On 20 June, spot BD prices in east China were assessed at yuan (CNY) 11,000-11,200/tonne ($1,700-1,731/tonne) DEL (delivered), down by CNY1,600-1,700/tonne or 14.9% from 24 May, according to ICIS data.
Chinese petrochemical major Sinopec has been cutting its offers, with the cumulative price reduction so far this month at CNY1,000/tonnes.
Strong cost pressures forced the shutdown of some of the downstream facilities since May, particularly those without upstream BD production, while some have decided to bring forward scheduled maintenance at their plants.
Asia’s BD prices had also spiked from early April , deterring Chinese buyers from tapping the spot import market for cargoes. The country is a major importer of BD.
SBR and PBR prices could not keep up with the spikes in BD costs in the previous two months due to limited demand in the downstream tyre industry, which will go into a lull period in July and August.
Production cuts among tyre manufacturers in Shandong province, as well as disruptions to logistics, ahead of and during the Shanghai Cooperation Organisation (SCO) summit in Qingdao on 9-10 June also weighed down synthetic rubber consumption.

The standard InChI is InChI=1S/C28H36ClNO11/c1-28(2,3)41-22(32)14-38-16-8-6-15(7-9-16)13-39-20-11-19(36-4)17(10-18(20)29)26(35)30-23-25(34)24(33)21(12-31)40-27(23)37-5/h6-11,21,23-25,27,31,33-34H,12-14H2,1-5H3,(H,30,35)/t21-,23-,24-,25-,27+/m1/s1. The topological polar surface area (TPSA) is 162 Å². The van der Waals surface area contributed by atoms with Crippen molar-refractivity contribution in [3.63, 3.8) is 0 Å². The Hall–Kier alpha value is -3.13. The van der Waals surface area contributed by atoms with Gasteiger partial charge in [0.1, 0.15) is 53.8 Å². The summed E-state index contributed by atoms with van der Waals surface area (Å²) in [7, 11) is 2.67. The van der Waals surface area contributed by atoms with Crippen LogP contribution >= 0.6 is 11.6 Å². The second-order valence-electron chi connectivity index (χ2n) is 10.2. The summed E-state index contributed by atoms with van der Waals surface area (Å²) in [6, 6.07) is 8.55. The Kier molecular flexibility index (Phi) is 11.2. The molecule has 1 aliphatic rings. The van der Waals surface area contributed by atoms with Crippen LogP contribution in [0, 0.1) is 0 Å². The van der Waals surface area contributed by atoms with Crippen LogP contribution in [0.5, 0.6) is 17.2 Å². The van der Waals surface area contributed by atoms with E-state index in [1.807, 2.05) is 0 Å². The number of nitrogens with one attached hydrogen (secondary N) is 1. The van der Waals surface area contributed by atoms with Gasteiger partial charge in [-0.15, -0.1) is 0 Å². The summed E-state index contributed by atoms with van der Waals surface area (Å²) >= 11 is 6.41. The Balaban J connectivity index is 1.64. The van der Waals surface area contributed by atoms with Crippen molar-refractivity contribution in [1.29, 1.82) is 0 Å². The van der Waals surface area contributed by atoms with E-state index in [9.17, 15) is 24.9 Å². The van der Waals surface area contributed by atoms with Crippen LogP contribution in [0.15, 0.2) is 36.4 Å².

Traders and local producers in China of BD continued to have limited stocks due to a heavy turnaround season in the second quarter, but demand has substantially weakened.
In the first quarter, downstream buyers had not stocked up on feedstock BD ahead of the June-quarter turnaround season, on initial expectations that CNOOC and Shell Petrochemicals Co’s (CSPC) new 180,000 tonne/year BD unit would start up in mid-February to March but this failed to materialize.
The plant started up in late-April but operations have remained unstable.
“We had been overly optimistic about the BD supply and found it hard to secure either domestic cargoes nor imported volumes recently,” a rubber producer said.
Focus article by Alex Feng
($1 = CNY6.47)
Picture: Inside a tyre factory in China’s Anhui province. Butadiene (BD) is a raw material for the production of synthetic rubbers such as styrene butadiene rubber (SBR) and polybutadiene rubber (PBR), which go into tyres for the automotive industry. (Source: VIEW CHINA PHOTO/REX/Shutterstock)
By Alex Feng